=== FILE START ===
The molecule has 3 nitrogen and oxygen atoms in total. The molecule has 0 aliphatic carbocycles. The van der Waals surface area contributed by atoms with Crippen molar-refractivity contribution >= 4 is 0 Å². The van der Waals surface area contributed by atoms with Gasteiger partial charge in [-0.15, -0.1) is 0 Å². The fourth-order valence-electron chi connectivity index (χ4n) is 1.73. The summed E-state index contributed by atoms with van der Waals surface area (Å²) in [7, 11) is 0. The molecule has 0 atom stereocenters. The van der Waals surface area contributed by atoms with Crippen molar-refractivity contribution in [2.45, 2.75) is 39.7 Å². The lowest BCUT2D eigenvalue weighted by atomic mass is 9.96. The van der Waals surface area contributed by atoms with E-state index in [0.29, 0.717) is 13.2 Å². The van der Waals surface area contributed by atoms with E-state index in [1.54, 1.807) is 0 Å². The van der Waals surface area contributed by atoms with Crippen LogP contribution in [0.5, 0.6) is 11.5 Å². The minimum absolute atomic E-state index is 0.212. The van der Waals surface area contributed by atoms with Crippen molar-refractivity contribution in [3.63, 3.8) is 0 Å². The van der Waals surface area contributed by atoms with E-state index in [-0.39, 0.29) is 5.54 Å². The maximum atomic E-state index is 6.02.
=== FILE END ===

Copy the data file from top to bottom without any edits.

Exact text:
The molecule has 3 nitrogen and oxygen atoms in total. The molecule has 0 aliphatic carbocycles. The van der Waals surface area contributed by atoms with Crippen molar-refractivity contribution >= 4 is 0 Å². The van der Waals surface area contributed by atoms with Gasteiger partial charge in [-0.15, -0.1) is 0 Å². The fourth-order valence-electron chi connectivity index (χ4n) is 1.73. The summed E-state index contributed by atoms with van der Waals surface area (Å²) in [7, 11) is 0. The molecule has 0 atom stereocenters. The van der Waals surface area contributed by atoms with Crippen molar-refractivity contribution in [2.45, 2.75) is 39.7 Å². The lowest BCUT2D eigenvalue weighted by atomic mass is 9.96. The van der Waals surface area contributed by atoms with E-state index in [0.29, 0.717) is 13.2 Å². The van der Waals surface area contributed by atoms with E-state index in [1.54, 1.807) is 0 Å². The van der Waals surface area contributed by atoms with Crippen LogP contribution in [0.5, 0.6) is 11.5 Å². The minimum absolute atomic E-state index is 0.212. The van der Waals surface area contributed by atoms with Crippen molar-refractivity contribution in [3.63, 3.8) is 0 Å². The van der Waals surface area contributed by atoms with E-state index in [-0.39, 0.29) is 5.54 Å². The maximum atomic E-state index is 6.02.